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I've made a series of penetration tests in my network and one of the things I've tried was to record webcam and microphone.

Recording an end-user's microphone seems to be a stealth thing, but what about the webcam? In my tests, the indicator is turned on and I can't figure out a way to do this without turning on the light.

So far, I'm assuming that if someone broke into my computer and turned on the webcam, I'll know that.

But, if that's possible, which of the available hardwares on the market are vulnerable to that kind of attack?

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Don't forget to have someone else test your security. It is very easy for me to design a box that I cannot break into, it is much harder to design a box that someone else cannot break into. –  Freiheit Sep 1 '11 at 20:50
Some normal users at least are getting the message that the light being on means it's recording. So turning off the light seems like it will become a common issue. See arstechnica.com/tech-policy/news/2011/09/… –  AngerClown Sep 13 '11 at 13:21
Apparently yes on Macks , do you remember this story? thisguyhasmymacbook.tumblr.com Or can the Hidden app do something that no virus or hacker could ever do? –  daniel.sedlacek Sep 27 '12 at 16:28
A solution to the webcam light problem is to just take pictures. You can probably get a decent enough fps using this method. –  WalterJ89 Sep 29 '12 at 19:12
Btw some articles claim based on a former FBI employee that "the FBI can turn on your webcam without you even knowing" (most likely hardware specific indeed). –  Franck Dernoncourt Dec 9 '13 at 16:01

8 Answers 8

up vote 50 down vote accepted

Most definitely, but in order to do this you would probably have to patch the camera's firmware and then flash it. Similar attacks have been used to disable the "shutter sound" on cameras.

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Does drivers have something related? –  TPH. Sep 2 '11 at 15:11
@Keyne doubtful, its probably firmware. in that the device has a set reactions to an incoming command like "start recording". –  Rook Sep 2 '11 at 16:33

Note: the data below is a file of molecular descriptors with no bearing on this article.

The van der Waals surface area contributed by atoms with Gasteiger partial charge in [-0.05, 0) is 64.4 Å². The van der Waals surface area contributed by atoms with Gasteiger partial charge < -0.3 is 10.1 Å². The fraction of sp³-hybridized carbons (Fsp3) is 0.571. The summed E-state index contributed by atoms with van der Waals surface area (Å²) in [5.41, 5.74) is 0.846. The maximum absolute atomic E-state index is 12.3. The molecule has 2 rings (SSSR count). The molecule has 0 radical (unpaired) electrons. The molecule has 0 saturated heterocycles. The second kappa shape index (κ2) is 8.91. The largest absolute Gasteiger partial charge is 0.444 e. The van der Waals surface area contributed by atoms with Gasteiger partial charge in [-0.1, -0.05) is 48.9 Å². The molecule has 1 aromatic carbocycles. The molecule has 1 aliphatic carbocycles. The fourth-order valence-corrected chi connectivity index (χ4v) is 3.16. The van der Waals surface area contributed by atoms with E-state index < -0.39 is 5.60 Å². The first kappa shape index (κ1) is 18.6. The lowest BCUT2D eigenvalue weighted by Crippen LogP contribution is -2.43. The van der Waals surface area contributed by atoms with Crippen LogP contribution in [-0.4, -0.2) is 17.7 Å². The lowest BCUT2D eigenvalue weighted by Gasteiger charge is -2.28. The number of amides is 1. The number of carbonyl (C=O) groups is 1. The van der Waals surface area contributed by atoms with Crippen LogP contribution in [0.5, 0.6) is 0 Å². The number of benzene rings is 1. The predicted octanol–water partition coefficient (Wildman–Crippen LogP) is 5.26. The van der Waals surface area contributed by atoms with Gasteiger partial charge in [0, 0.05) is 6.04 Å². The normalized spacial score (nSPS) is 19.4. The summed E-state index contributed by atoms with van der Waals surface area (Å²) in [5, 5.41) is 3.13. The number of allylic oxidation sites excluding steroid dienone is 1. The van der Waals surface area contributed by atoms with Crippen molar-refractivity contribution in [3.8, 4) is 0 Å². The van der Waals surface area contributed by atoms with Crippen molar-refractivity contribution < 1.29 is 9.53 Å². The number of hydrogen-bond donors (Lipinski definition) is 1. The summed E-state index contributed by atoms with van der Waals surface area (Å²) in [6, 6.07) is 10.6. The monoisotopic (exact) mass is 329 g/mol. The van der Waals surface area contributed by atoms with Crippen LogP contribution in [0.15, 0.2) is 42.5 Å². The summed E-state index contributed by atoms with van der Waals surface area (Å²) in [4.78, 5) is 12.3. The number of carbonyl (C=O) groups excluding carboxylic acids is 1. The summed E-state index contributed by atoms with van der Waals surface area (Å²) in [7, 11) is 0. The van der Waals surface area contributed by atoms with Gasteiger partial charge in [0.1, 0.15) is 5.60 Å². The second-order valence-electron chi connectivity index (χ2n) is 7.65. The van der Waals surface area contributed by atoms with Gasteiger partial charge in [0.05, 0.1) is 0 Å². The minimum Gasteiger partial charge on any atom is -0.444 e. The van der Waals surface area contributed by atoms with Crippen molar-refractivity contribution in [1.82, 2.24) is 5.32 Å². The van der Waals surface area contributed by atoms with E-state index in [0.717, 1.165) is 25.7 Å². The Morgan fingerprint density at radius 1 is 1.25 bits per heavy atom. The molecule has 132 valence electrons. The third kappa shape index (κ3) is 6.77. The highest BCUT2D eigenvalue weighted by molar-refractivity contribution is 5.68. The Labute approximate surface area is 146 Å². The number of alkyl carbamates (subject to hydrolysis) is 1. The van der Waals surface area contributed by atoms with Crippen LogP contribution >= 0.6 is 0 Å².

The answer is absolutely wrong! You're forgetting about the fact that it doesn't take firmware, but only a simple change in system configuration (as malware would be able to change). Check forums.logitech.com/t5/Webcams/Can-I-turn-off-red-LED/m-p/… for one of the many examples. LOGITECH WEBCAMS as an example DO NOT need firmware changes to have their light disabled! And note that I'm not yet talking about former Adobe Flash security issues that enabled camera use without indicating activation (read: while leaving the activity-indicating light off). Firmware only? You wish! –  user6373 Jan 3 '12 at 16:03

Im not sure about built-in webcams, but I think it is most likely possible.

I've found info on Logitech Webcams, where you can turn off the LED in the registry keys..

For QuickCam versions thru, LVUVC_LEDControl is located in the following registry key:


Note - If more than one camera is installed, you will have a "folder" for each device (i.e., 0000, 0001, 0002, etc...).

It has a default Data Value of REG_DWORD = 0x00000005 (5).

Based on your comments, I will assume that the following information is true:

0x00000000 (0) = LED Off 0x00000008 (8) = LED On

Please note that only certain cameras support this feature, so the mere addition of this key will not cause the LED Control buttons to appear in the QuickCam® Advanced Settings.

It is taken from: http://forums.logitech.com/t5/Webcams/Can-I-turn-off-red-LED/m-p/277305#M52816

Hence, I do not see why it shouldnt be possible for built-in webcams, since they also require drivers (mine is for example up side down after a fresh install)